Greig was approached to adapt the novel by Graham Eatough, Lanark's director and a frequent collaborator with whom he co-founded the theatre company Suspect Culture. "Graham had been talking to Alasdair's gallerist, who had been making arrangements for a retrospective for Alasdair's 80th birthday. They were considering a theatrical element, and Graham immediately said Lanark – mainly because, when we were at university studying drama, I shoved a well-thumbed copy of the novel into his hands. He had been infected, just as I had."
Greig's career has been one of astonishing variety: it's difficult not to be impressed by a playwright who has tackled both Tintin and Caligula. Fortuitously, that eclectic background proved to be key when considering how to go about adapting a work as dense and multifaceted as Lanark.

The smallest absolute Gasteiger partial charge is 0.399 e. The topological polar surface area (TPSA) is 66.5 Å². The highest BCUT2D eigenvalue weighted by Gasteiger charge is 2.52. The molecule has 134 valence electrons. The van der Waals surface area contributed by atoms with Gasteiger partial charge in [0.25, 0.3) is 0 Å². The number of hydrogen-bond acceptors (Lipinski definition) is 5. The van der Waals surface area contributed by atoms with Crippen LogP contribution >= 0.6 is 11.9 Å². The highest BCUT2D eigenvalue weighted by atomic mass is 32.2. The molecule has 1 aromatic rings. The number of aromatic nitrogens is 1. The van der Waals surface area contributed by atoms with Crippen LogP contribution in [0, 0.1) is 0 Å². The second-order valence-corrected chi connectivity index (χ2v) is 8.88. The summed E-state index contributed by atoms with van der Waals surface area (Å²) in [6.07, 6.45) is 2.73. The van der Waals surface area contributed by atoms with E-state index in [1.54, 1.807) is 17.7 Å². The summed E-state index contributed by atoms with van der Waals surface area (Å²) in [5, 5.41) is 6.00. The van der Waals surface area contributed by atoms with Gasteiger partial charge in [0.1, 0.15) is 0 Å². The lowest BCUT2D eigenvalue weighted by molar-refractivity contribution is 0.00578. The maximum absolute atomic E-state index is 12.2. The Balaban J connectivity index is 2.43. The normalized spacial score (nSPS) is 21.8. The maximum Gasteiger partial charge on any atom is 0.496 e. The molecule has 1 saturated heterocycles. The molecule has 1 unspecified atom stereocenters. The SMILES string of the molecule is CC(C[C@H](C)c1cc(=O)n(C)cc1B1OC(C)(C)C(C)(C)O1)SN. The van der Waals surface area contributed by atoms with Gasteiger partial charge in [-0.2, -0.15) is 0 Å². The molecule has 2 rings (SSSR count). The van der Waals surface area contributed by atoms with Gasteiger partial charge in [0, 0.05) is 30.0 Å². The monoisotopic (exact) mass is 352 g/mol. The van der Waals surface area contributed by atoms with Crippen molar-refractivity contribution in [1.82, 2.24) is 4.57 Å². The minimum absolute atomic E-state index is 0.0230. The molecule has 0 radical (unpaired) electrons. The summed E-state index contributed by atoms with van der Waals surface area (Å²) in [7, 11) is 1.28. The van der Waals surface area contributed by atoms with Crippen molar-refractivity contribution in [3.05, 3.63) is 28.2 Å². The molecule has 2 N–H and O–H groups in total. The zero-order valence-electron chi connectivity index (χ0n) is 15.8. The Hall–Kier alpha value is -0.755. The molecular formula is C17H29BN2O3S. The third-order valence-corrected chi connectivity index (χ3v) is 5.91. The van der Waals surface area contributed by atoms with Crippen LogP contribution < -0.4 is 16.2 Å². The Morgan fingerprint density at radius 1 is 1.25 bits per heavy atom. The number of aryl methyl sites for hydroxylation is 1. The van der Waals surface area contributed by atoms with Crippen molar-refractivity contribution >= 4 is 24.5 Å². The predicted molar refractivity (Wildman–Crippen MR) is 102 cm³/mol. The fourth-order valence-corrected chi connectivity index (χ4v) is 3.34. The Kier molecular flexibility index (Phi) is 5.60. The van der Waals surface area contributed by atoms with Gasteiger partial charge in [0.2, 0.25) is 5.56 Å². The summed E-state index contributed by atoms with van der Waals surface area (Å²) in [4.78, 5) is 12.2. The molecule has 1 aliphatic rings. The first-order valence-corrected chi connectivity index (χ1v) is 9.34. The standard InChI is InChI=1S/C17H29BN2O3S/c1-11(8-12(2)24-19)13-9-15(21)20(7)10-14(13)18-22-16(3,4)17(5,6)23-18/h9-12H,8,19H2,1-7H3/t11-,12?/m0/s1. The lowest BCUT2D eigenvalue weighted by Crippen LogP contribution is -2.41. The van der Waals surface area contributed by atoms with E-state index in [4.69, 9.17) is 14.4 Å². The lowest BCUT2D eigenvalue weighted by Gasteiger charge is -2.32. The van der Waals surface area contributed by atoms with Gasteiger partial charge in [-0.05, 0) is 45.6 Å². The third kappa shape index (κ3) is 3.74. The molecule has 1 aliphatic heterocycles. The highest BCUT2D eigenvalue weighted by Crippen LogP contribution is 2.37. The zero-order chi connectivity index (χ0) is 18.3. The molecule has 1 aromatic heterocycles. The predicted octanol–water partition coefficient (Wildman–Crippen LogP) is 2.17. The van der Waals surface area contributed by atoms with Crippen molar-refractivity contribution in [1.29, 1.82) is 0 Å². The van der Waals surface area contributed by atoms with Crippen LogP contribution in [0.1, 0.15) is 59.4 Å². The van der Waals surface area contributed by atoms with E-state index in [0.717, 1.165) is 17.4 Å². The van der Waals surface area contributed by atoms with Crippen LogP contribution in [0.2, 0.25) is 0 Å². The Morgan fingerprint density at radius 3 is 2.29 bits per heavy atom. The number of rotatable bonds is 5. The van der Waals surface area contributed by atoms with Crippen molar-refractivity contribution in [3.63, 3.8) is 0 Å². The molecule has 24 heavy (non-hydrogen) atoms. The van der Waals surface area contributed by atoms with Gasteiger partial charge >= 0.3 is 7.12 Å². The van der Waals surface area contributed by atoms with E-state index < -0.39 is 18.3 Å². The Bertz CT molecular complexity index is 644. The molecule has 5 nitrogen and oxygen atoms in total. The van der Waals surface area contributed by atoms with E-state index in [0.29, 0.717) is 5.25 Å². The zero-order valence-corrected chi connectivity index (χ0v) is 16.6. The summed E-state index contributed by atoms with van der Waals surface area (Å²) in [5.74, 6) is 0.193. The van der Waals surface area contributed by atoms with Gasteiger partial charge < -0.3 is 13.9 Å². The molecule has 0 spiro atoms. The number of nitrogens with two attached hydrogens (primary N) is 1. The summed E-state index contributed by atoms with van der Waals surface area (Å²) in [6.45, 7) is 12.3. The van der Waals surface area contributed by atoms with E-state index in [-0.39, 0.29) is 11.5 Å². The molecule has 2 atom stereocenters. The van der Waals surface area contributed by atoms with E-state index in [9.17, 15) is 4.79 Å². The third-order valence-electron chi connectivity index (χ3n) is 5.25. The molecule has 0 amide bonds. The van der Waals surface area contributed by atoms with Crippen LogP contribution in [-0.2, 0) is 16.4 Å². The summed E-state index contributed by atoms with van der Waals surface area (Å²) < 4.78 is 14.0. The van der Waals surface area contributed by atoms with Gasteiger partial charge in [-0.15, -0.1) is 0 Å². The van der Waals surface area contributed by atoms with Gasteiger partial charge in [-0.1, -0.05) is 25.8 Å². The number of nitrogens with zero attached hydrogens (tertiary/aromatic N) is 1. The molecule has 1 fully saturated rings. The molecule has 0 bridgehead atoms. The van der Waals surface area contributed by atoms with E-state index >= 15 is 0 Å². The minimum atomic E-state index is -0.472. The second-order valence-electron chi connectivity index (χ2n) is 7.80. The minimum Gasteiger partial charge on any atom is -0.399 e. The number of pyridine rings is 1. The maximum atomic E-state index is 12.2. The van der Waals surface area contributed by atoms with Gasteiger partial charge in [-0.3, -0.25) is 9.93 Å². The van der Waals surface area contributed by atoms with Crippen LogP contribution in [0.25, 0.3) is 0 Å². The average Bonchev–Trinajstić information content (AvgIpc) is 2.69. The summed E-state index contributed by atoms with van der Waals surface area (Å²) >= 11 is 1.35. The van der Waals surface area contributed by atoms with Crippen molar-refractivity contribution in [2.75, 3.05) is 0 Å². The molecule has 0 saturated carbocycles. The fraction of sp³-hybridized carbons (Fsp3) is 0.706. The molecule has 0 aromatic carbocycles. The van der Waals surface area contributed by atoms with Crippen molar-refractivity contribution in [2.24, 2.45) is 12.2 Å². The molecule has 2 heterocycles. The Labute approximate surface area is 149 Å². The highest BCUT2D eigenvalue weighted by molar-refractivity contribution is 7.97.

"Lanark could have been adapted in at least 10 different ways, each perfectly valid: as a political fable for example, or a psychological exploration. But we wanted to adapt the book faithfully – that involved replicating the experience of reading it. If something's playful on the page, it should feel playful on the stage."
Greig, however, is eager to point out that the adaptation has been a group effort, with creative energies flowing from every participant. "Alasdair wrote Lanark over the course of decades. It's one mind's outpouring over what felt like a lifetime. Add to that the fact that Gray has sat at the centre of Scottish culture for 30 years... No one of us could engage with that. There had to be a sense of company and multiplicity. It wasn't one artist approaching another, but many."